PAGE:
Organizations should find independent third parties that can provide risk-based assessments of their third parties to validate that the findings from questionnaires are a realistic portrait of the state of third party security.

 

There are a number of cyber security solutions that provide risk-first third party assessments. To find the right solution, you should research whether or not those solutions:

 

  • are accurately assessing third parties
  • can facilitate communication between you and third parties
  • are focusing on key cyber security areas that are indicative of a potential breach


3. Utilize Continuous Monitoring to Assess Third Parties Beyond Point-In-Time Assessments
The assessment methods mentioned in the previous section all have one glaring flaw in common – they assess third parties at a single point in time. Many times, the information gathered by security risk assessments is outdated by the time it falls into your hands. The speed at which hackers are developing new attacks and exploiting vulnerabilities is too fast for point-in-time assessments or annual reviews to provide any insight into the real security posture of a vendor.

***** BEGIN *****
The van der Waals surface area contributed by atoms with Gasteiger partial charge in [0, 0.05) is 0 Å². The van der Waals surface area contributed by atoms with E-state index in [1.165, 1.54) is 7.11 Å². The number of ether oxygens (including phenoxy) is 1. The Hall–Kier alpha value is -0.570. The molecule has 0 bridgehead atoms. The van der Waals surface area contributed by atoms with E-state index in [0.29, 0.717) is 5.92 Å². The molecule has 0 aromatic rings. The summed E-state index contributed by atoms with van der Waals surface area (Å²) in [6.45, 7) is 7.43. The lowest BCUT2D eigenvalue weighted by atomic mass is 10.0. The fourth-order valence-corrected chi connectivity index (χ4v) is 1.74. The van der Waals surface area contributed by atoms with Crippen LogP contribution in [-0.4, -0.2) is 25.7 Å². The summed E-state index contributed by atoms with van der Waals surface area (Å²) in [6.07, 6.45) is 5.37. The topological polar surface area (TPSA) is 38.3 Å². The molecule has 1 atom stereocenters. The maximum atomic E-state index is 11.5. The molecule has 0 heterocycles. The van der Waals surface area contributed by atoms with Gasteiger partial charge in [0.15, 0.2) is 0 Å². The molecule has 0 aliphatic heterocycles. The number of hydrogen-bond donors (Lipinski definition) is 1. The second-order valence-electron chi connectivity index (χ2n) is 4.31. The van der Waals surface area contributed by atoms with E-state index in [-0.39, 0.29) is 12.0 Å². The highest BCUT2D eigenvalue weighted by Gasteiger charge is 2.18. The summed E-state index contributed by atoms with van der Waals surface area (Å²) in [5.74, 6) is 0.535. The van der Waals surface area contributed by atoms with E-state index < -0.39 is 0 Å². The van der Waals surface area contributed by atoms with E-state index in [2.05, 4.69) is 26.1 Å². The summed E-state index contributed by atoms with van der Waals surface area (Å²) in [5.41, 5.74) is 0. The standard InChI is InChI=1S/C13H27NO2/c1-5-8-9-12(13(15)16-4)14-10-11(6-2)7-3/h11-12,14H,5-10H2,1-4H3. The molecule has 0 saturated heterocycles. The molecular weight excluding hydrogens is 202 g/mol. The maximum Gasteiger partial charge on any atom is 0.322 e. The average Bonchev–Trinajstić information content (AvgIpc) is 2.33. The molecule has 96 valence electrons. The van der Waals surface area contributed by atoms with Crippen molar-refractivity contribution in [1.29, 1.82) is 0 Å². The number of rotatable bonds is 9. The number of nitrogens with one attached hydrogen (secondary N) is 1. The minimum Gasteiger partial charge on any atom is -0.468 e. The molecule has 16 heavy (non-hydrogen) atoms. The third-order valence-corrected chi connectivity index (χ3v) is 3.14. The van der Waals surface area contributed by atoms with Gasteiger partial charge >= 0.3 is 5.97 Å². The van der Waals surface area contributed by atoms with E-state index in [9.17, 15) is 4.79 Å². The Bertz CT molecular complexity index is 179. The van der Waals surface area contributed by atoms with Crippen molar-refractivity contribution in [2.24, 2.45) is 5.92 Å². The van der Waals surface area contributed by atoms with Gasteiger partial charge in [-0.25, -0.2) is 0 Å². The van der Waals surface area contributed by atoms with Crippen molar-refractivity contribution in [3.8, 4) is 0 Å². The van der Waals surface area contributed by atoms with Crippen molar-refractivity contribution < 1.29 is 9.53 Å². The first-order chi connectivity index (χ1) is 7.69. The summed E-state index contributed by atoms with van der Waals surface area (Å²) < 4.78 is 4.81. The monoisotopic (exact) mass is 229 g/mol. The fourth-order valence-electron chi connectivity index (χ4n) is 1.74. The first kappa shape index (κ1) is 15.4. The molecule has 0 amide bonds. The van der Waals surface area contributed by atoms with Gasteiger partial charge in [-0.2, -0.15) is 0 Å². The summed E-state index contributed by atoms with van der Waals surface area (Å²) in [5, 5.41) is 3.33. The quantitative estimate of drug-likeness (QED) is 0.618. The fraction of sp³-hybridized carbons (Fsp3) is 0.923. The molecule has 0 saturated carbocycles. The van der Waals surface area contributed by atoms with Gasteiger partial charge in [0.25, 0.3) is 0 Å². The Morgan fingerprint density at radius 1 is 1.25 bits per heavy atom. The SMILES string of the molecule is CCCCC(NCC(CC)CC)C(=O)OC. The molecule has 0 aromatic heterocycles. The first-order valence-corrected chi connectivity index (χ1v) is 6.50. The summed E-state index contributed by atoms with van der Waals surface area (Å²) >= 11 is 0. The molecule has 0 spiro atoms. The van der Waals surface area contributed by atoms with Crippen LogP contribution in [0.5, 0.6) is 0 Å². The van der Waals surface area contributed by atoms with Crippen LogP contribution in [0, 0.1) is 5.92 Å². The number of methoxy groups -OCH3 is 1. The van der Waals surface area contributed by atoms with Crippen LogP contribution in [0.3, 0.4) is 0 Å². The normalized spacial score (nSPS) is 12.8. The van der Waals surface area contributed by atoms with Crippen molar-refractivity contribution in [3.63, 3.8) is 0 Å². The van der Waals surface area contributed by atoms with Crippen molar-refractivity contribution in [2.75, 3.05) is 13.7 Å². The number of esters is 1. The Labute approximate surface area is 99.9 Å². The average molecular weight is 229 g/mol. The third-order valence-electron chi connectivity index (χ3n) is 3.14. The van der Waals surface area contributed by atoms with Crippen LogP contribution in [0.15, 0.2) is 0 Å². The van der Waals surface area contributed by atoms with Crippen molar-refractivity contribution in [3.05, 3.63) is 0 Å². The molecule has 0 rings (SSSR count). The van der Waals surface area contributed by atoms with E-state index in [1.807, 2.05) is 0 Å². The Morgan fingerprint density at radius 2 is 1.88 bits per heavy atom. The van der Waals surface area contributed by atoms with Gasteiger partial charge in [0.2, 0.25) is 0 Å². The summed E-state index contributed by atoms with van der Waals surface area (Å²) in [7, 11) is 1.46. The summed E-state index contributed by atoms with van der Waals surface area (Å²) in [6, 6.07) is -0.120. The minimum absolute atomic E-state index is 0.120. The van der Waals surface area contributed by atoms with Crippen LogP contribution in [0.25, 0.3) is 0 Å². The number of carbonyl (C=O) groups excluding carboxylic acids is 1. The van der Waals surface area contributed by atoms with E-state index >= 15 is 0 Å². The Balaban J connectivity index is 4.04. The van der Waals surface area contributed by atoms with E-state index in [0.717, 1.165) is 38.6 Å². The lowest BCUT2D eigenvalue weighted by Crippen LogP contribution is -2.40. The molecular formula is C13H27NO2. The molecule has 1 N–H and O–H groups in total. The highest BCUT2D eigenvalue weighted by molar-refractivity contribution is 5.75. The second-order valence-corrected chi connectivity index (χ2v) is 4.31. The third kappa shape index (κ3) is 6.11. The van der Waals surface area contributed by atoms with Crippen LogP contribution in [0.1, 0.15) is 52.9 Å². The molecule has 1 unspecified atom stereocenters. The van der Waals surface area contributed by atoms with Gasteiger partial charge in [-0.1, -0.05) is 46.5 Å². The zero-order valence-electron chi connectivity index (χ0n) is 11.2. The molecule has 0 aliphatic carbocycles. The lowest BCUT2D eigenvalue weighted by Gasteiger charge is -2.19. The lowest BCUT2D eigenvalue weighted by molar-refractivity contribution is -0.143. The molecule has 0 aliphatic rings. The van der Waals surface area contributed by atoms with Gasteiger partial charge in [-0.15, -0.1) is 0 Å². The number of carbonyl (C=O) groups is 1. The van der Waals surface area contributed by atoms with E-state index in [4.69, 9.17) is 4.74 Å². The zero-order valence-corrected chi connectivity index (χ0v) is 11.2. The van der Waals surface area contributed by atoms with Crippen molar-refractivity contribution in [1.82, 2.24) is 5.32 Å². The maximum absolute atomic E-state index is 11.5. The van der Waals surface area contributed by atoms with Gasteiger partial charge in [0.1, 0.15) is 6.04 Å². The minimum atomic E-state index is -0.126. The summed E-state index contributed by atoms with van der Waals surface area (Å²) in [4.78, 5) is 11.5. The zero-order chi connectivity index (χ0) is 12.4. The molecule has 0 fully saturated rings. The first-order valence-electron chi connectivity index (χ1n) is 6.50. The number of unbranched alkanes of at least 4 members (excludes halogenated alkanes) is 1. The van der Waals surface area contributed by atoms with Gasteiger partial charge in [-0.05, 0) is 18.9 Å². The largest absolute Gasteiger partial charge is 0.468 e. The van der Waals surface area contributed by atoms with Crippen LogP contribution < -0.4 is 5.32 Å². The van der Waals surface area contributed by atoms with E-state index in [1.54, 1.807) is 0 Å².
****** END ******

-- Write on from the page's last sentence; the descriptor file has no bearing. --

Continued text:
A PWC Third Party Risk Management report on the finance industry noted that 58% of companies using ad hoc monitoring experienced a third party service disruption or data breach, compared to only 37% of those that regularly monitor their providers and partners. Without having a way to know the security posture of your third parties on-demand, you’re managing risk with a blindfold on for most of the year. By only having point-in-time information that is quickly outdated, your ability to react to new vulnerabilities, or worse, a potential third party cyber security incident, is negligible.